In addition to workplace health and safety considerations, mandatory vaccination policies which allow for medical exemptions are unlikely to be discriminatory under State and Federal anti-discrimination laws.

Employers are prohibited from discriminating against individuals based on race, sex, sexual orientation, age, physical or mental disability, family or carer’s responsibilities, pregnancy and/or religion. An employee’s vaccination status or beliefs are not protected attributes under such laws. However, an employer’s refusal to accept an employee’s reasonable and/or valid medical exemption or disability preventing them from being vaccinated may amount to discrimination if there is no reasonable basis for such refusal.


Where employers seek to introduce mandatory vaccination policies, the Office of the Australian Information Commissioner has suggested that employers should only collect and record information about an employee’s vaccinations status in limited circumstances, and only the minimum amount of information should be collected to maintain a safe workplace.

Under the Privacy Act 1988 (Cth), employers should only collect and record information in relation to an employee’s vaccination status if (i) the employee consents; and (ii) if such collection and record keeping is necessary for the purposes of the employer’s business.


Where an employer believes the implementation of a mandatory vaccination policy will be lawful and reasonable, it must still comply with any applicable consultation obligations under an employment contract, Modern Award or Enterprise Agreement.

In the decision of Construction, Forestry, Maritime, Mining and Energy Union v Mt Arthur Coal Pty Ltd [2021] FWCFB 6059, the FWC held that the employer’s mandatory vaccination policy was unlawful and unreasonable because of a failure to consult with employees in its workforce. The Full Bench of the FWC outlined that in the absence of a Public Health Direction or express contractual terms relating to vaccination, the legal basis for the employer’s mandatory vaccination policy could only be implied through the employer’s contractual term requiring employees to follow a lawful and reasonable direction of the employer. Despite the object of the vaccination policy being lawful, the employer’s failure to consult under the Work Health and Safety Act 2011 (NSW) made its implementation unlawful and unreasonable. However, the FWC noted that had the employer complied with its obligation to consult well in advance of implementing the vaccination policy, it would have provided a strong case in favour of the vaccination policy being a reasonable direction.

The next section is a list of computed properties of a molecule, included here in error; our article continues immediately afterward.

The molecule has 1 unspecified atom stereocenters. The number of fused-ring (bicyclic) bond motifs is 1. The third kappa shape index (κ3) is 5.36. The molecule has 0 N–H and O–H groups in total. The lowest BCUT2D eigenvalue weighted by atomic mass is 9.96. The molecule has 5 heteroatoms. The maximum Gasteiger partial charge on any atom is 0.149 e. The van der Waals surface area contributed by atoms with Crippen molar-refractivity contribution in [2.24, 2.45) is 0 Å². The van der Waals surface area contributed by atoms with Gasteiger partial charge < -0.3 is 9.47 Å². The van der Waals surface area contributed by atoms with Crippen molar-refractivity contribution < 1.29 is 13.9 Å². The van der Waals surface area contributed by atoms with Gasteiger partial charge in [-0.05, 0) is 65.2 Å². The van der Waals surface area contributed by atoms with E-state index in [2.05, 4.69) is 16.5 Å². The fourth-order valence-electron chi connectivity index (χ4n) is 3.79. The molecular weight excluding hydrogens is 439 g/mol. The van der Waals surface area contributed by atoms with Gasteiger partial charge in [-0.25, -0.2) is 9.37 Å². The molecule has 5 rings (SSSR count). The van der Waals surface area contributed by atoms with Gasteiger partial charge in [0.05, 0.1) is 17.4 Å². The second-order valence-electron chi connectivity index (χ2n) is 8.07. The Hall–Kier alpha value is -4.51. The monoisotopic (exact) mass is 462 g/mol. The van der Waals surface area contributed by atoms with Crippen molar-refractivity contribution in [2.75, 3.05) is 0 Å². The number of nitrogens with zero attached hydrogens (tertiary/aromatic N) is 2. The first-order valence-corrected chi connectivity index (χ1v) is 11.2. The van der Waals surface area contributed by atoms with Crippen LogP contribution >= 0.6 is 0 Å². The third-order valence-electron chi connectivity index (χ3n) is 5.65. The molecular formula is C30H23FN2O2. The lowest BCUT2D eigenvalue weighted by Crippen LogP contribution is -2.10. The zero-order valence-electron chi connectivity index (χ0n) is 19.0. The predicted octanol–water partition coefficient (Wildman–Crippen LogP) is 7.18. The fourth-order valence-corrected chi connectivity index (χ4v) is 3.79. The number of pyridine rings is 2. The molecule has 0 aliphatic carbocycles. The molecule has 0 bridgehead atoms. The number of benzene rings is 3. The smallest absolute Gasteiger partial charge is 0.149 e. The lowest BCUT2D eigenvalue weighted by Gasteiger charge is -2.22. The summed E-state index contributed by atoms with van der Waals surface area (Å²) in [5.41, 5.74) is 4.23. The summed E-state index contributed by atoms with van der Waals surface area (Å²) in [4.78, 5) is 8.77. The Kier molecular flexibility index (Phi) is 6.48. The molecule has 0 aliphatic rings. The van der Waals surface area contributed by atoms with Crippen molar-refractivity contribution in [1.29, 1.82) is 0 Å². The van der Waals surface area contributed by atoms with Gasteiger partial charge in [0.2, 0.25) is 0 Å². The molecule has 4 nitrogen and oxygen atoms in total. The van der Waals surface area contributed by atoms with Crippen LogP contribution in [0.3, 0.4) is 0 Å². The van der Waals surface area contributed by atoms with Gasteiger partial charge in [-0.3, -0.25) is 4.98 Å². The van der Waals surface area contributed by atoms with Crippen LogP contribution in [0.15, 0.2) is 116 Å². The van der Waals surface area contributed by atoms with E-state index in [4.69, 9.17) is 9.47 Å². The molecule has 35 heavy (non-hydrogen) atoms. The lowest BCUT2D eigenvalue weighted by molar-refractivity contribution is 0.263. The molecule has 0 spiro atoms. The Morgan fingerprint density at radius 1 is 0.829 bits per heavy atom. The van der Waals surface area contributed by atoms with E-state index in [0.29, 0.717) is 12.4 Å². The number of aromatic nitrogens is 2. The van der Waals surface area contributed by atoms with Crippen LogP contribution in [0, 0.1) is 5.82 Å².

Can I introduce a mandatory vaccination policy?

In short, the answer is “it depends”. As mentioned above, employers should assess the safety and inherent risks to their employees and clients having regard to the employer’s specific business activities, and consider whether it would be lawful and reasonable to introduce a mandatory vaccination policy. Employers are encouraged to obtain legal advice with respect to any proposed mandatory vaccination policy as there is no “one size fits all” solution.

If you are an employer proposing to implement a mandatory vaccination policy and seek legal advice as to the legality and reasonableness thereof, or an employee with concerns about such a policy, please do not hesitate to contact the team at FC Lawyers.